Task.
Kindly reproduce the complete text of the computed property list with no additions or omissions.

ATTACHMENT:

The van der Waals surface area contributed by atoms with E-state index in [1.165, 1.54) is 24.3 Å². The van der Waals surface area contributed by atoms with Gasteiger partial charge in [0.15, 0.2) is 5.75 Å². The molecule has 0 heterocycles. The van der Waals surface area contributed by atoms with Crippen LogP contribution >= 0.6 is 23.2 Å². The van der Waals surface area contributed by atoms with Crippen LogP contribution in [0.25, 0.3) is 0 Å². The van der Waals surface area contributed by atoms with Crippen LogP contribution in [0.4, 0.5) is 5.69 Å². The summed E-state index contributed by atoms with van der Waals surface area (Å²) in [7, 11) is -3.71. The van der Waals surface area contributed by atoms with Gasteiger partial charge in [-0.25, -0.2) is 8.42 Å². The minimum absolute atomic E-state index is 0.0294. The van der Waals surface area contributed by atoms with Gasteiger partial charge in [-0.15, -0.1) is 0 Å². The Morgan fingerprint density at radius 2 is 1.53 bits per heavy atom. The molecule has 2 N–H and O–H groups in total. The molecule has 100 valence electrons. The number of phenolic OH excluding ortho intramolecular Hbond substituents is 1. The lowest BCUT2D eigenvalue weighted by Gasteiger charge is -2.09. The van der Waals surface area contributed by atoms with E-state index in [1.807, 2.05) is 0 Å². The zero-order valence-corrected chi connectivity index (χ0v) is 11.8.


The van der Waals surface area contributed by atoms with E-state index in [1.165, 1.54) is 24.3 Å². The van der Waals surface area contributed by atoms with Gasteiger partial charge in [0.15, 0.2) is 5.75 Å². The molecule has 0 heterocycles. The van der Waals surface area contributed by atoms with Crippen LogP contribution >= 0.6 is 23.2 Å². The van der Waals surface area contributed by atoms with Crippen LogP contribution in [0.25, 0.3) is 0 Å². The van der Waals surface area contributed by atoms with Crippen LogP contribution in [0.4, 0.5) is 5.69 Å². The summed E-state index contributed by atoms with van der Waals surface area (Å²) in [7, 11) is -3.71. The van der Waals surface area contributed by atoms with Gasteiger partial charge in [-0.25, -0.2) is 8.42 Å². The minimum absolute atomic E-state index is 0.0294. The van der Waals surface area contributed by atoms with Gasteiger partial charge in [-0.15, -0.1) is 0 Å². The Morgan fingerprint density at radius 2 is 1.53 bits per heavy atom. The molecule has 2 N–H and O–H groups in total. The molecule has 100 valence electrons. The number of phenolic OH excluding ortho intramolecular Hbond substituents is 1. The lowest BCUT2D eigenvalue weighted by Gasteiger charge is -2.09. The van der Waals surface area contributed by atoms with E-state index in [1.807, 2.05) is 0 Å². The zero-order valence-corrected chi connectivity index (χ0v) is 11.8.